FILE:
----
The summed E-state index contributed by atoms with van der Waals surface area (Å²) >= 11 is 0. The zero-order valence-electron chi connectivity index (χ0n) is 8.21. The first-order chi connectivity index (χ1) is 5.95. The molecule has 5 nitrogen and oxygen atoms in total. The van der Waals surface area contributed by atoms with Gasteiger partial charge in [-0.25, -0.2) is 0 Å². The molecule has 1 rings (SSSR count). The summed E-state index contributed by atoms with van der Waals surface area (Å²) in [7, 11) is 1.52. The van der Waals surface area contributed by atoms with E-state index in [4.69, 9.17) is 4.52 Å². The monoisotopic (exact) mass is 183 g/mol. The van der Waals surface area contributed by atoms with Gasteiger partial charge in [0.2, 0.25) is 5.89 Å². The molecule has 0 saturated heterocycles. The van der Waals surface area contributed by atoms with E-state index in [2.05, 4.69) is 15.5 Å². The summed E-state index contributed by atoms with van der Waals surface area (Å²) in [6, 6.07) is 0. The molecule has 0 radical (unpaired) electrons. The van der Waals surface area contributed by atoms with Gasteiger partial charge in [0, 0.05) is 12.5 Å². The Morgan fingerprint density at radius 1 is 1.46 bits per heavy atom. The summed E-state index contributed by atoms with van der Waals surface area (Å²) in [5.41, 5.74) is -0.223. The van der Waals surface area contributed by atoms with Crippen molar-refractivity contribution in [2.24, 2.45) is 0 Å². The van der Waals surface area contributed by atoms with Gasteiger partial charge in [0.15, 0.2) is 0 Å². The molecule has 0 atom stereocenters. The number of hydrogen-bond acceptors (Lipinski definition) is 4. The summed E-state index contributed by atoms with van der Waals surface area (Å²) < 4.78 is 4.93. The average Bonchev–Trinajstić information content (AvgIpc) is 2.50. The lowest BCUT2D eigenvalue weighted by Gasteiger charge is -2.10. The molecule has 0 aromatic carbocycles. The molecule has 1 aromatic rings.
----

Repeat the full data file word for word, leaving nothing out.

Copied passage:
The summed E-state index contributed by atoms with van der Waals surface area (Å²) >= 11 is 0. The zero-order valence-electron chi connectivity index (χ0n) is 8.21. The first-order chi connectivity index (χ1) is 5.95. The molecule has 5 nitrogen and oxygen atoms in total. The van der Waals surface area contributed by atoms with Gasteiger partial charge in [-0.25, -0.2) is 0 Å². The molecule has 1 rings (SSSR count). The summed E-state index contributed by atoms with van der Waals surface area (Å²) in [7, 11) is 1.52. The van der Waals surface area contributed by atoms with E-state index in [4.69, 9.17) is 4.52 Å². The monoisotopic (exact) mass is 183 g/mol. The van der Waals surface area contributed by atoms with Gasteiger partial charge in [0.2, 0.25) is 5.89 Å². The molecule has 0 saturated heterocycles. The van der Waals surface area contributed by atoms with E-state index in [2.05, 4.69) is 15.5 Å². The summed E-state index contributed by atoms with van der Waals surface area (Å²) in [6, 6.07) is 0. The molecule has 0 radical (unpaired) electrons. The van der Waals surface area contributed by atoms with Gasteiger partial charge in [0, 0.05) is 12.5 Å². The Morgan fingerprint density at radius 1 is 1.46 bits per heavy atom. The summed E-state index contributed by atoms with van der Waals surface area (Å²) in [5.41, 5.74) is -0.223. The van der Waals surface area contributed by atoms with Crippen molar-refractivity contribution in [2.24, 2.45) is 0 Å². The van der Waals surface area contributed by atoms with Gasteiger partial charge in [0.15, 0.2) is 0 Å². The molecule has 0 atom stereocenters. The number of hydrogen-bond acceptors (Lipinski definition) is 4. The summed E-state index contributed by atoms with van der Waals surface area (Å²) < 4.78 is 4.93. The average Bonchev–Trinajstić information content (AvgIpc) is 2.50. The lowest BCUT2D eigenvalue weighted by Gasteiger charge is -2.10. The molecule has 0 aromatic carbocycles. The molecule has 1 aromatic rings.